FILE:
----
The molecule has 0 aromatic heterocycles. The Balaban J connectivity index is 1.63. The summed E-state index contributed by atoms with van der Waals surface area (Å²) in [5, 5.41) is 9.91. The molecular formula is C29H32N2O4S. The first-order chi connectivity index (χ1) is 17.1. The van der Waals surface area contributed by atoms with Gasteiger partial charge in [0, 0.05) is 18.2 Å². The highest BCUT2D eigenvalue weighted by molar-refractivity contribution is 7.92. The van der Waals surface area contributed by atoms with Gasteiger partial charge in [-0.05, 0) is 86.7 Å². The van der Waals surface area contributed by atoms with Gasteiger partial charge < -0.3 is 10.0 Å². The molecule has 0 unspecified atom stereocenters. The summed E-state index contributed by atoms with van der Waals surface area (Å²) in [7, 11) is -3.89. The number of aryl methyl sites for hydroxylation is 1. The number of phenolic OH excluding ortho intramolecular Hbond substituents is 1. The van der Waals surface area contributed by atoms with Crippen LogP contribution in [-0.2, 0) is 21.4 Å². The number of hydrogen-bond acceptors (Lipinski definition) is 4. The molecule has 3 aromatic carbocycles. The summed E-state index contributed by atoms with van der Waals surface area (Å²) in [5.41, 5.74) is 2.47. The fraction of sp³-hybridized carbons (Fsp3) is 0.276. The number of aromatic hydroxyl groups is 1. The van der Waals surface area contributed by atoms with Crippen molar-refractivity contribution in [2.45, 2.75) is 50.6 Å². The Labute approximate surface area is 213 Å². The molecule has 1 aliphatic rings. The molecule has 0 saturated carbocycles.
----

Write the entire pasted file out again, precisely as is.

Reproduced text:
The molecule has 0 aromatic heterocycles. The Balaban J connectivity index is 1.63. The summed E-state index contributed by atoms with van der Waals surface area (Å²) in [5, 5.41) is 9.91. The molecular formula is C29H32N2O4S. The first-order chi connectivity index (χ1) is 17.1. The van der Waals surface area contributed by atoms with Gasteiger partial charge in [0, 0.05) is 18.2 Å². The highest BCUT2D eigenvalue weighted by molar-refractivity contribution is 7.92. The van der Waals surface area contributed by atoms with Gasteiger partial charge in [-0.05, 0) is 86.7 Å². The van der Waals surface area contributed by atoms with Gasteiger partial charge < -0.3 is 10.0 Å². The molecule has 0 unspecified atom stereocenters. The summed E-state index contributed by atoms with van der Waals surface area (Å²) in [7, 11) is -3.89. The number of aryl methyl sites for hydroxylation is 1. The number of phenolic OH excluding ortho intramolecular Hbond substituents is 1. The van der Waals surface area contributed by atoms with Crippen LogP contribution in [-0.2, 0) is 21.4 Å². The number of hydrogen-bond acceptors (Lipinski definition) is 4. The molecule has 3 aromatic carbocycles. The summed E-state index contributed by atoms with van der Waals surface area (Å²) in [5.41, 5.74) is 2.47. The fraction of sp³-hybridized carbons (Fsp3) is 0.276. The number of aromatic hydroxyl groups is 1. The van der Waals surface area contributed by atoms with Crippen molar-refractivity contribution in [2.45, 2.75) is 50.6 Å². The Labute approximate surface area is 213 Å². The molecule has 1 aliphatic rings. The molecule has 0 saturated carbocycles.